Stoke & Staffordshire

'Hell' of Stoke Asbo witness woman named by police

The name was left on statements
Image caption The force said its procedures had since changed

A woman has criticised police after they accidentally revealed her identity to neighbours she had reported for anti-social behaviour.

The 61-year-old said the family put her "through hell" after they saw her name on police statements.

The woman, who does not wish to be named, was given police protection and had to move away from her home in Fegg Hayes, Stoke-on-Trent.

Staffordshire Police admitted the "highly regrettable error".

A spokesman for the force said her evidence had been "instrumental" in officers obtaining a Closure Order against the neighbours involved and they were immediately forced out of their property.

The witness, whose son is a police officer, said the family involved began a "vendetta" against her and her husband after she took tea and coffee to officers who called at the street on a cold January day.

"I had my car sabotaged and they kicked in my fence," she said.

'Lost everything'

However, she said the situation worsened after she reported their behaviour to police and her name was mistakenly left on statements the family saw in the course of proceedings against them.

She said she was the only person who had come forward to stand up against the troublemakers.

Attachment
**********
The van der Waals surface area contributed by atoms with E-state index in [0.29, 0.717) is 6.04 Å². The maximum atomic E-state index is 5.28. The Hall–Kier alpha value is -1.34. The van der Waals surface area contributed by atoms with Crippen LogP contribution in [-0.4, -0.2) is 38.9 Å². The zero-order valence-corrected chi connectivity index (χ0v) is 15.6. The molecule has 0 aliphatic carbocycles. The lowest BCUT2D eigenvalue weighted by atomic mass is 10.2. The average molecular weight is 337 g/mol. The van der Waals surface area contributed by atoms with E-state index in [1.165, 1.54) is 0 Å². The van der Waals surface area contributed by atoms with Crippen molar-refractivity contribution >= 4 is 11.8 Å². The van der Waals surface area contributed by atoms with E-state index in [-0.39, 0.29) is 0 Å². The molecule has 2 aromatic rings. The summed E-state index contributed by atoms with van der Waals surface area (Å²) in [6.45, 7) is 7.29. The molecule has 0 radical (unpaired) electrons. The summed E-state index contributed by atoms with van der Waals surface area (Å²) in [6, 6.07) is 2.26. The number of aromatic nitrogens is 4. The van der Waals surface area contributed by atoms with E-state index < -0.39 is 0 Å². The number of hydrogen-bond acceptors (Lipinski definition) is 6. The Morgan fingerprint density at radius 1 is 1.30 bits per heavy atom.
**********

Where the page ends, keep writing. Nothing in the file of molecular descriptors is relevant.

"The family knew who I was - it was actually proven in black and white," she said.

She said after that the situation was terrible.

"The perpetrators put me through hell. They chased me through traffic lights in my vehicle and I went through a red light," she said.

"And when I went to see a friend a few doors down the road to have a cup of tea they stood outside the front door and chanted and called me names - then stalked me back to my house."

The woman said at first the force provided protection in her home with hourly visits and a 24-hour camera, but she eventually had to leave the area.

The woman said she was put up in a hotel, and then a series of rented houses which were inadequate.

"I feel as though I've lost everything, I've lost my really true friends I had here," she said.

'Isolated case'

Staffordshire Police said it took anti-social behaviour very seriously.

"We fully understand that certain witnesses will only assist the police on the basis of their anonymity being maintained, and very much hope that this isolated case will not deter other victims from coming forward," a spokesman said.

He said the error was made by the force's legal services unit.

"Systems are now in place to ensure that documents are fully redacted when necessary," he added.

He confirmed the force had "provided significant support" to the woman after the disclosure, but would not give details.

He added the force had paid out damages following legal proceedings against it which were resolved in April.

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